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Why Pipli Applique is so Exquisite

The French term ‘Applique’ translates to ‘to apply’ and is explanatory of the technique of the age-old craft. Applique in textiles and ceramics is the technique of superimposing embellishments, such as small pieces of fabric and round mirrors, onto a large base fabric. Pipli is a town in Odisha (formerly known as Orissa), where the craft of applique is held in high esteem. The craft of applique is also prominent in the states of Bihar and Rajasthan. However, it is the applique from Pipli that is held in highest regard, as it is where the Indian traditions of the age-old art originated. Today, Pipli is globally known as the centre of Indian applique and is where many artisans and workshops continue to practise the long established technique, creating both traditional and contemporary items.

Pipli applique adorns the streets of Pipli, Odisha (Orissa)
Pipli applique adorns the streets of Pipli, Odisha (Orissa)

Applique is sometimes confused with patchwork as both textile arts incorporate similar concepts. In patchwork, many different types of fabrics are sewn together to create a single textile pattern. In applique, many different types of fabrics and ornaments, including small round mirrors, are sewn on top of one another to create elaborate motifs in the overall design. Small applique creations may take a day to finish, but large intricate creations may take up to six months to complete. Historical kings and noblemen patronised the craft in India, leading to the tradition of the craft heavily featuring in religious traditions.

Close-up of Pipli applique with an array of motifs and small round mirrors
Close-up of Pipli applique with an array of motifs and small round mirrors

The annual Chariot Festival, known as Rath Yatra, is held in the neighbouring city of Puri. During this religious festival, held for centuries in commemoration of the triad of deities, Lord Jagannath, Balabhadra and Subhadra, locals, pilgrims and tourists can witness sizeable chariots bedecked with Odishan appliqued canopies, known as chanduas. As pilgrims journey through Pipli to reach Puri (the town and city are 40km apart), they purchase traditional commemorative items such as banners, lamp shades, chanduas, umbrellas (chatris) and pouches (batuas) to offer to Lord Jagganth or as souvenirs to adorn their homes. However, applique creations adorn the roadsides of Pipli all year round, with tourists flocking to the town to witness the traditions and exquisite productions of the long established textile art.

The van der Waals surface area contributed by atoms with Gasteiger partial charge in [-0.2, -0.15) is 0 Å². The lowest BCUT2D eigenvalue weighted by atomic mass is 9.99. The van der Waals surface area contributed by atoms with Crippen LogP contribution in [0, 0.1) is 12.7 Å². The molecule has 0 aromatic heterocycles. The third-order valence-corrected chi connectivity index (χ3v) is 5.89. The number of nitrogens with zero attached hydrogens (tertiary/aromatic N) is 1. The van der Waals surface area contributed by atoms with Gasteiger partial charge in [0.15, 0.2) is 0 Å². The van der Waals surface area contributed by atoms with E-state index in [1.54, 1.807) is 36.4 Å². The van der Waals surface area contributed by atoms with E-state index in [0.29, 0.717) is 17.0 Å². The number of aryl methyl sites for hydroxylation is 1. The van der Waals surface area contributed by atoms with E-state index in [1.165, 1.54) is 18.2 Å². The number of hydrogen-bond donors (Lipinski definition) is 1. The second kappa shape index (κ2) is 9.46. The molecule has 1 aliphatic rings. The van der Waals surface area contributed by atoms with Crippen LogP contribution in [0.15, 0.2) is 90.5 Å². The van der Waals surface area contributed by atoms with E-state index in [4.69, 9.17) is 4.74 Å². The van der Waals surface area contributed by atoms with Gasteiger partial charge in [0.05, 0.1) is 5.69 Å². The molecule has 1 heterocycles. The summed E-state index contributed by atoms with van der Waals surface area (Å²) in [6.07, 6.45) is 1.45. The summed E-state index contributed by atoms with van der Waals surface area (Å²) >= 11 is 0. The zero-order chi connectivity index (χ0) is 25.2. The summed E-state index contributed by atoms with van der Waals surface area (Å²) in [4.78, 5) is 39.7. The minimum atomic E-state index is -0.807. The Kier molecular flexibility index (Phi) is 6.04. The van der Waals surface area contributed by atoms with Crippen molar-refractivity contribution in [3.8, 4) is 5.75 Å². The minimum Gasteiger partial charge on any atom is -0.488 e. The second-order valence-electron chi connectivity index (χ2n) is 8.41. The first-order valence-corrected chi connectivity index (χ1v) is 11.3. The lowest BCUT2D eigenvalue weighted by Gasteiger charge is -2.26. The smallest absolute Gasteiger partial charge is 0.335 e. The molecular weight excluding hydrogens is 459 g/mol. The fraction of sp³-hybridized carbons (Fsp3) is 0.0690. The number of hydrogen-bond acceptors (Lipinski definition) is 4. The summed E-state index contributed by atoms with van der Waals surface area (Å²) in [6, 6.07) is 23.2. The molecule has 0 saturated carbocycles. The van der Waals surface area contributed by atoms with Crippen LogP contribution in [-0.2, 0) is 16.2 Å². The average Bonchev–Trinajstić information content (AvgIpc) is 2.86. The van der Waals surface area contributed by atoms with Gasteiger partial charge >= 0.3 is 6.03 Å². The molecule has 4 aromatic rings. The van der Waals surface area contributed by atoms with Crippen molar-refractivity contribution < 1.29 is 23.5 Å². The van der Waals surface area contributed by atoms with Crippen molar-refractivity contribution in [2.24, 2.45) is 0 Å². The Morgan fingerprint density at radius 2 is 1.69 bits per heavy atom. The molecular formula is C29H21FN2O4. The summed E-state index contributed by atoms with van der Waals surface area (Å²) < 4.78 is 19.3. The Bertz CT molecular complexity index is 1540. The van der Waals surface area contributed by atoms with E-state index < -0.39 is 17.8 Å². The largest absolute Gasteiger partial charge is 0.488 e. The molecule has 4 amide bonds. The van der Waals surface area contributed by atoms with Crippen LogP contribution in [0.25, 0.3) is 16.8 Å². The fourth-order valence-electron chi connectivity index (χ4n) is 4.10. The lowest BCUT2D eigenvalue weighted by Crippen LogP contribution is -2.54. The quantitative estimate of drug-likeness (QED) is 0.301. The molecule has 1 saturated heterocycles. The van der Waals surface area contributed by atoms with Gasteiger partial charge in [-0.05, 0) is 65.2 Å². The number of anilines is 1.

The three chariots of Lord Jagannath, Balabhadra and Subhadra at the Rath Yatra Chariot Festival
The three chariots of Lord Jagannath, Balabhadra and Subhadra at the Rath Yatra Chariot Festival

After centuries of practicing the craft, Pipli more than deserved their place in the 2004 Limca Book of Records, which is sort of the Indian Guinness Book of Records. Artisans in the town of Pipli broke the record for the creating the largest applique work depicting India's struggle for independence, which measures 54 metres long.

These days, tourists flock to the town just to get a glimpse - and purchase a piece - of its colourful applique items, enriched with history and diffused into modernity. No longer are applique items restricted to the likes of canopies and tents produced as offerings to deities. Time has introduced items such as blouses, purses and modern umbrellas to be enjoyed by all who see the beauty in this hereditary craft.

Contemporary applique work on a modern-day garden umbrella
Contemporary applique work on a modern-day garden umbrella

 

Images: Wikipedia, D'Source, Rath Yatra, Sai Handicrafts